You’ve made us realize that it is time for a rethink, and for courageous action.

In 1946, Albert Einstein, spurred by the knowledge that the threat of nuclear annihilation meant that humanity needed to displace war as a means of resolving human conflict, ran an ad in the New York Times that read in part: “a new type of thinking is essential if mankind is to survive and move toward higher levels”. In the years since, his words have been simplified to: “a problem cannot be solved with the same mindset that created it”. Just as Greta Thunberg is doing today, he sought to awaken humanity to dangers that supercede our capacity to solve them using conventional approaches.

The extent of the climate emergency and the implications for the future of civilization are becoming clearer by the day. Our children are telling us that the answer lies in massive decarbonization. But what mindset will bring this about?

We have only to look back to WWII for an example of an all-out effort to meet such a challenge to collective wellbeing. As forthcoming books by Seth Klein and Margaret Klein Salamon make clear, the mass mobilization that occurred then can inspire us today. On another front, the process of reconciliation with Indigenous peoples shows us that we can dismantle colonial structures to make room for new and better relationships with one another and the earth.

The good news is that we can do this, and that most of what we need is already available in the form of affordable clean energy, zero-emission vehicles and building technologies, exponentially growing amounts of capital to invest in sustainability, and broad public support for bold action. To these we can add Indigenous wisdom, robust scientific capacity, the rapid evolution of human systems design, behavioural economics and more. Together, these tools and approaches afford us the capacity to carry out what economist Mariana Mazzucato calls ‘mission-based innovation’, leading to societal transformation.

Currently however, GhG emissions in Canada are still going up, and the decarbonization imperative is being hobbled by corporations determined to extract carbon resources before their value plummets, by rampant consumerism linked to growing inequality, and by fractured and fractious governance. Instead of being aligned around common purpose, our mindsets are often at odds with each other.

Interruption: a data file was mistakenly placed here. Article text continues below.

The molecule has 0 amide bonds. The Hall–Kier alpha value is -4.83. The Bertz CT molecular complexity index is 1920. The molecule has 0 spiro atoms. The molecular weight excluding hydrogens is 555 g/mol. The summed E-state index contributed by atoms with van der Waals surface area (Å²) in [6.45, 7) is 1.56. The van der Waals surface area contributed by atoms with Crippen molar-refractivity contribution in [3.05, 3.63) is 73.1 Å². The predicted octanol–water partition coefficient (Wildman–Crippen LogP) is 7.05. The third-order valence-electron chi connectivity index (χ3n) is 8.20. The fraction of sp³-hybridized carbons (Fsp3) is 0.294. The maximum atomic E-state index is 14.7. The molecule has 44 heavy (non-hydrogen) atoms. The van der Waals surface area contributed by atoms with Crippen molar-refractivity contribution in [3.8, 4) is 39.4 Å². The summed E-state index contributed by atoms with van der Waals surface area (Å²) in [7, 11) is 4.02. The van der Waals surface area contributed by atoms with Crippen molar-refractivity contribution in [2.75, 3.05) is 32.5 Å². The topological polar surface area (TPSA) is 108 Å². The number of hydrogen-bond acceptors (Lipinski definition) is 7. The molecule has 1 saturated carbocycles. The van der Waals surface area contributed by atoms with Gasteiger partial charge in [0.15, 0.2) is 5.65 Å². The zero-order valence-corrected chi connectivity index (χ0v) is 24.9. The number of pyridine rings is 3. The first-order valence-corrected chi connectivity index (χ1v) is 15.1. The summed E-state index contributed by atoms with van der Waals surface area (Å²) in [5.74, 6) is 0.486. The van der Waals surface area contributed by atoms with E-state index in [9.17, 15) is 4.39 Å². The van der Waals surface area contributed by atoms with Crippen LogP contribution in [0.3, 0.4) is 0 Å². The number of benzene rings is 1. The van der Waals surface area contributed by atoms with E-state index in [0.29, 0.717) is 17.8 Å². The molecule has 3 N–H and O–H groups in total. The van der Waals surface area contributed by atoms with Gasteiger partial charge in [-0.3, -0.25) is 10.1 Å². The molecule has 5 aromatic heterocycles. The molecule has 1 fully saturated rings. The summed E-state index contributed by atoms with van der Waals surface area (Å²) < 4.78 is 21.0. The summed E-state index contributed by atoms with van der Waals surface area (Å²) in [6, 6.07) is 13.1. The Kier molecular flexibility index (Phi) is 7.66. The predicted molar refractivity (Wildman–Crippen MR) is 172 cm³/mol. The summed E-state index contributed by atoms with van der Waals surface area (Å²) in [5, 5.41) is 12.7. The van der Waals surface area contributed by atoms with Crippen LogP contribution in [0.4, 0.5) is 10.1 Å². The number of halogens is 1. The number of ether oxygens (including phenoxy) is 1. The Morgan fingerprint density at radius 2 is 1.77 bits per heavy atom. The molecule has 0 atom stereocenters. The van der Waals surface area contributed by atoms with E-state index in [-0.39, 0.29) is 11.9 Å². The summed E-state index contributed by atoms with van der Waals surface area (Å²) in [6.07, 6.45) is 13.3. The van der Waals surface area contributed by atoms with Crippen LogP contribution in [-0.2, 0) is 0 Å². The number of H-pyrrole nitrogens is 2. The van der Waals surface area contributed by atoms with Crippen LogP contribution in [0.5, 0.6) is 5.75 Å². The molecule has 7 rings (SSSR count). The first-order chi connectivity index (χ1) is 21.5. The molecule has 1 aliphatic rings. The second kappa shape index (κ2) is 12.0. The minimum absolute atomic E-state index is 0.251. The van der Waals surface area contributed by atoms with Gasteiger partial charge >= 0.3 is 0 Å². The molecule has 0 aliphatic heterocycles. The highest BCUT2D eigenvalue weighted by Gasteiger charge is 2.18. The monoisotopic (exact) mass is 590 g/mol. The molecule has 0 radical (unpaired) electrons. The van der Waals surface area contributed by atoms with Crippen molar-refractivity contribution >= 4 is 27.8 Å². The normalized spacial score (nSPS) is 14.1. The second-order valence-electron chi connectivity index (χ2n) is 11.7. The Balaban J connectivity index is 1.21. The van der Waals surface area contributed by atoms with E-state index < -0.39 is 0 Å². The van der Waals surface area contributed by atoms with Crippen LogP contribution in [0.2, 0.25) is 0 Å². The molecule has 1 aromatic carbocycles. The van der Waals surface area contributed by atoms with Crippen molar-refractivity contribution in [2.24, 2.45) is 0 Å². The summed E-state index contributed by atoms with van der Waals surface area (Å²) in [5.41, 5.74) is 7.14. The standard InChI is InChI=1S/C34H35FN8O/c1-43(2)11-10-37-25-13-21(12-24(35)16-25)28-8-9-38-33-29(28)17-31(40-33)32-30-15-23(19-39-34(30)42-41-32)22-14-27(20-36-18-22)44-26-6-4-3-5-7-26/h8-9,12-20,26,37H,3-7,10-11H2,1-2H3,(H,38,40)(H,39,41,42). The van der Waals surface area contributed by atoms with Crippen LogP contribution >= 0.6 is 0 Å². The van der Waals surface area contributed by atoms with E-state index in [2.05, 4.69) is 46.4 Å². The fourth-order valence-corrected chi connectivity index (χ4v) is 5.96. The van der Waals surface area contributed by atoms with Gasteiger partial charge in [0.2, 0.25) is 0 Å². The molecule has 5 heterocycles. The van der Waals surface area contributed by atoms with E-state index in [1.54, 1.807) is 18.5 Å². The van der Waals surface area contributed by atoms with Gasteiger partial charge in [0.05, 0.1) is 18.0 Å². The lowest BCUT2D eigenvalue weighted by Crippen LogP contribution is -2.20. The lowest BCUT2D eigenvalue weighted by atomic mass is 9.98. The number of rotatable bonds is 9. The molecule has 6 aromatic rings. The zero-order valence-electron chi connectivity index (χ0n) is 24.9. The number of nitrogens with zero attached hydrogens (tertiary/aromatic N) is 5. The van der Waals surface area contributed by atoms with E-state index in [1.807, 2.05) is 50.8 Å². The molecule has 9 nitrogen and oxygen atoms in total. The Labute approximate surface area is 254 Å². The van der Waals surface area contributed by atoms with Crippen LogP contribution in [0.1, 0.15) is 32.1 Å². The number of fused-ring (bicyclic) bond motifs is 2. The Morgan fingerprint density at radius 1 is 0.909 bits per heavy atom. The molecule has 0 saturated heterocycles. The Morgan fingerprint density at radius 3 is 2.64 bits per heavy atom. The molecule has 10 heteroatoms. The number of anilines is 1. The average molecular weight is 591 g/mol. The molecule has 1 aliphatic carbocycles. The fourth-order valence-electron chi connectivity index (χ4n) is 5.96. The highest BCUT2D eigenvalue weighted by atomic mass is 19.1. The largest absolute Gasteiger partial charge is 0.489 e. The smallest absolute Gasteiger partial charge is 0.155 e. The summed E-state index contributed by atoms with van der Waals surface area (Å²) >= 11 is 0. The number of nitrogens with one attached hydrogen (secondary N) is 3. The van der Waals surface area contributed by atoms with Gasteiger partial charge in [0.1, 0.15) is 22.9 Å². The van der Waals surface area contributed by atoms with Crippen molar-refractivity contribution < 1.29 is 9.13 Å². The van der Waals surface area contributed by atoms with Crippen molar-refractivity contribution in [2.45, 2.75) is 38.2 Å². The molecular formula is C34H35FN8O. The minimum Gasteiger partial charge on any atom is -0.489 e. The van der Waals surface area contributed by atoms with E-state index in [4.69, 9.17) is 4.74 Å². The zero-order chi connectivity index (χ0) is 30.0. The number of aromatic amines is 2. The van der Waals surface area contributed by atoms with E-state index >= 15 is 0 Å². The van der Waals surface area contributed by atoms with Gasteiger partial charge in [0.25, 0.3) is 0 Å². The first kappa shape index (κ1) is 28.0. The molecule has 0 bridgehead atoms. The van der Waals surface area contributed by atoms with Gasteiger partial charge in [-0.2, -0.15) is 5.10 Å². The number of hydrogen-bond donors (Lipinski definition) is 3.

We have work to do, and the path ahead is becoming clearer…

Canada’s social sector is embarking on wholesale and historic renewal. We’ve won the unfettered freedom to engage in non-partisan policy advocacy, and a panel of experienced leaders is working with the Canada Revenue Agency to modernize governance of the sector.

Currently hundreds – and hopefully soon thousands – of charities and non-profits will be participating in the federal Investment Readiness Program, preparing to use repayable capital from the Social Finance Fund to set up or expand social enterprises that integrate financial returns with social and environmental objectives. Further, such enterprises are going to be able to ‘sell’ services, programs and outcomes to governments. A solutions economy is at hand, in which outcomes like chronic disease prevention and greenhouse gas reductions can be financed through ‘P5’s’ – purpose-driven public, private, philanthropic partnerships.

Public interest journalism is about to become a designated charitable activity. For an example of what’s in store on that front, check out Concordia’s Institute for Investigative Journalism – a coalition of 11 universities and colleges that put 120 journalism students to work with a dozen news organizations on the story of the lead in our water systems. Now imagine what this network can accomplish when it turns its attention to reporting on solutions, as it plans to do.

At the McConnell Foundation there are four components to our strategic orientation for the coming decade:

  1. inclusive transition to an equitable net-zero carbon economy
  2. Indigenous reconciliation
  3. community wellbeing (including newcomer welcoming)
  4. increasing society’s capacity to use social innovation and social finance for systemic change.

While these seem like the right places for us to focus, we’re conscious that effecting change at the necessary speed and scale is going to take a fundamental reframing of our work, as well as that of our philanthropic peers and our community, public and private sector partners, around catalyzing transitions. Embarking on such a shift involves something like what Einstein was referring to – a change of heart, an evolutionary mindset, and shared clarity of vision.

 

How do we all contribute to transformational change?

The first recommendation of the Expert Panel on Sustainable Finance is to ‘map Canada’s long-term path to a low-emissions, climate-smart economy, sector by sector, with an associated capital plan’. In keeping with this, we are supporting the Transition Accelerator, a new organization whose purpose is to build coalitions that can take proven low-carbon business models to scale. Work is underway in Alberta on hydrogen-fueled zero emission long range freight transportation, and in Quebec on electrification of the Northeast. Mobility as a service and an agrifood strategy are in development.

In addition to large scale, longer term efforts like those, there is a pressing need to support  communities in charting their transition pathways, integrating environmental, economic, human and social priorities. Along with several other foundations and networks, we are exploring the role that a ‘collective field catalyst’ could play in advancing this work.

At the beginning of a new and critical decade, we sense that as old ways are jettisoned, a new and better world is possible.

 

Sincerely,

 

Stephen Huddart

President and CEO